It will serve as the primary launch vehicle for NASA's deep space exploration missions, including the Artemis program's planned lunar flights and a possible human journey to Mars. The Artemis I mission will be the first in a series of increasingly complex missions aimed at re-establishing human presence on the Moon.
However, before it embarks on its space journey, the rocket needs to be assembled first here, on Earth. That's what NASA has shown us recently. The rocket was assembled on Friday, June 11th, at Florida's Kennedy Space Center. The engineers with Exploration Ground Systems lifted the 212-foot (64.6 meters) core module and placed it in between smaller booster rockets.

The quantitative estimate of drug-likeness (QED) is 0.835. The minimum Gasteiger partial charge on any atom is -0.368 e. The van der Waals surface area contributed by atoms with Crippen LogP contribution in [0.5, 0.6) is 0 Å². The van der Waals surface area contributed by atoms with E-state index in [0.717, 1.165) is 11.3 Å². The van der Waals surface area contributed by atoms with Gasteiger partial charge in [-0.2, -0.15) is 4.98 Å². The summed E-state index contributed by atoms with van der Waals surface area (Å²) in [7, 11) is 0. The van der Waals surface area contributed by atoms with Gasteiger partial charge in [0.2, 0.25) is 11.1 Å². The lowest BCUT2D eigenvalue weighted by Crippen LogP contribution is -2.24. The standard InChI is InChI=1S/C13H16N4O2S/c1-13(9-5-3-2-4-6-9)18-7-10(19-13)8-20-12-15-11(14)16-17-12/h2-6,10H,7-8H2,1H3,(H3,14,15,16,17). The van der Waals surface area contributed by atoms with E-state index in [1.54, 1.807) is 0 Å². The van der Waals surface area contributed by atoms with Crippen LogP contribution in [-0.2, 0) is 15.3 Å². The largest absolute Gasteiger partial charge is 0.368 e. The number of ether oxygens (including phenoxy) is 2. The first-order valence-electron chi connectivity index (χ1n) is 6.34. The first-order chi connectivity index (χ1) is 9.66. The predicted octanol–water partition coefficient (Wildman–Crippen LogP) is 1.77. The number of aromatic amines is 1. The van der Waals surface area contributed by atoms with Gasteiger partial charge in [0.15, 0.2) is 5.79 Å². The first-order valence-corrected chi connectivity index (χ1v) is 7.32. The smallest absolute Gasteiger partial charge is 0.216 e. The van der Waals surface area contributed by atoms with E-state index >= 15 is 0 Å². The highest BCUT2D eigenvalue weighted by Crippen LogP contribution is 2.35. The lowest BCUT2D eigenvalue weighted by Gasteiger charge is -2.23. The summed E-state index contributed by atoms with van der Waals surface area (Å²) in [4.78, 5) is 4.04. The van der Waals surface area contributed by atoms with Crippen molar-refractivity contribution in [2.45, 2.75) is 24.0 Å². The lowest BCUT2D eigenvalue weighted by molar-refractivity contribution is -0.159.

As SLS is getting ready to takeoff later this year, there are still many steps and tests that need to be done. Inside the Vehicle Assembly Building, crews will finish outfitting and other crucial assembly work before Artemis I rolls out to the launch pad.
The final configuration will stand 322 feet (98 meters) tall and weigh 5.75 million lbs (2,608 metric tons). That's bigger than the Statue of Liberty. SLS will also produce 8.8 million lbs (3,992 metric tons) of maximum thrust.
Artemis I is set to take place on November 22nd this year. Once above Earth, the rocket will officially kickstart the Artemis space program, which will see its first crewed lunar landing mission in 2024.
Engineers with Exploration Ground Systems and @JacobsConnects lifted the @NASA_SLS rocket core stage for the @NASAArtemis I mission in the Vehicle Assembly Building at @NASAKennedy. Check out this timelapse from operations. pic.twitter.com/Vnv6GnJ7VX— NASA's Exploration Ground Systems (@NASAGroundSys) June 11, 2021